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The Daily Wildcat

The Daily Wildcat

 

Tucson buses to raise fares

Cecilia+Alvarez+%2F+The+Daily+Wildcat%0A%0AThe+Suntran+stops+at+the+University+of+Arizona+mall+on+March+26%2C+2014.+
Cecilia Alvarez
Cecilia Alvarez / The Daily Wildcat The Suntran stops at the University of Arizona mall on March 26, 2014.

Sun Tran is seeking feedback for its proposed fare increases and services changes.

An open house will be held on next Wednesday in the Student Union Memorial Center in the Kiva Room to discuss the changes. Following a short information session, students and faculty will be encouraged to ask questions and submit a feedback form regarding the proposed changes. An online survey is also available to those who cannot attend the event.

Bill Davidson, manager of public information and marketing at Parking and Transportation Services at UA, stresses the importance of students and faculty giving feedback because about 3,000 users have purchased annual passes from PTS.

The documents of proposed service changes and fare increases are available on the Sun Tran website.

Service changes range from the times that the Sun Tran will pick up on certain routes, additional stops and the merging or splitting of specific routes. The document outlines the routes that could experience changes and allows users of Sun Tran to know if their daily route could be affected.

Fare increases appear in another document on the Sun Tran Website which states the current fare, how it will change in the 2015 fiscal year and how it may change in the future up to 2025. Two of the three options would increase full fare rates by $0.25, to $1.75, for 2015. The three options include increases to $2 or more to be implemented by the 2025 fiscal year.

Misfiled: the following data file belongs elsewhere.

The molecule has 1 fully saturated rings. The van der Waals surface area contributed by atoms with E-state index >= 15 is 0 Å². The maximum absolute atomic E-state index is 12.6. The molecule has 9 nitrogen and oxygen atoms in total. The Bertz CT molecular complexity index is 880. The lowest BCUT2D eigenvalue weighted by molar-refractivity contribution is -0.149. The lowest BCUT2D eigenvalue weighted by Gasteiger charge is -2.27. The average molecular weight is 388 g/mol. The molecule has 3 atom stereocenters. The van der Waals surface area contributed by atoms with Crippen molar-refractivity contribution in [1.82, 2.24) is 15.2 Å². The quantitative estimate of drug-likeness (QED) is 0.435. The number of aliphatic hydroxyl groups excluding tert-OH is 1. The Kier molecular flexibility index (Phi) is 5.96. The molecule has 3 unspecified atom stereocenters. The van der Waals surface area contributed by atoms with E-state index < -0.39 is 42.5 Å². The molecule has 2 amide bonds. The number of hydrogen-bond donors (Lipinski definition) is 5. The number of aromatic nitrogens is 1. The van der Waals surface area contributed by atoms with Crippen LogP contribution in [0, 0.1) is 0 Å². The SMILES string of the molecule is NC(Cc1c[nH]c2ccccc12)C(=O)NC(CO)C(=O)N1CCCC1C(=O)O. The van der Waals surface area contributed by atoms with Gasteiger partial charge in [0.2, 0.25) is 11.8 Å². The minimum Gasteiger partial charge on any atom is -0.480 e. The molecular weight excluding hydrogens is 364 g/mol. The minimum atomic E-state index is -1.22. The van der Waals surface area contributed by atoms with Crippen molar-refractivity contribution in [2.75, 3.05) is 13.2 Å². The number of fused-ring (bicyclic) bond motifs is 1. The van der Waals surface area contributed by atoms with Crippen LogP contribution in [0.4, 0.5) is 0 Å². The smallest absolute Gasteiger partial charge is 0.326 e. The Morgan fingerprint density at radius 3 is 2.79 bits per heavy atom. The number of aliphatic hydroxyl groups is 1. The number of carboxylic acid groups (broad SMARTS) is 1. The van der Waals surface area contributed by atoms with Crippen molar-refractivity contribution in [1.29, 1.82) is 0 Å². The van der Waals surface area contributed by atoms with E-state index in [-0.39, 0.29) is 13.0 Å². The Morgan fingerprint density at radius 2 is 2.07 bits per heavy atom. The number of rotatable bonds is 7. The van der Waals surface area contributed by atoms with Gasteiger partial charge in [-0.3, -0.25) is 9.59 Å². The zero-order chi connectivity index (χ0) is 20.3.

Kandi Young, communications and marketing director at Sun Tran, explains that the mayor and council are likely to choose a mixture of the three options, heavily based on rider feedback.

“The three options include small incremental increases through 2025,” Young said.

To many riders, the proposed changes may seem random, Daividson said, but the transit task force completed a Comprehensive Operational Analysis in Feb. In this analysis, routes and fares were studied thoroughly, on-board surveys of riders were conducted and the Sun Tran was compared to similar transportation in equivalent sized cities that also have a large university.

Transit systems across the nation conduct COA’s every five to seven years, although this has not happened in Tucson since 1997, Young said.

Young said the study encouraged Sun Tran to focus on understanding how ridership has changed since 1997 and on improving the efficiency of the system.

The proposed changes by Sun Tran are all a product of the COA study, Young said, and most of the changes to the routes are only in place to improve efficiency.

Young said she wants students and faculty that use Sun Tran to submit their comments describing how the proposed changes could affect how often they use the Sun Tran. The comments and feedback gathered from the open house and online survey will be submitted to Mayor Jonathan Rothschild and city council for review before proposed changes are effective.

“The university is excited and committed to make this new program successful,” Davidson said. “We want to make sure that the students have the opportunity to give their feedback.”

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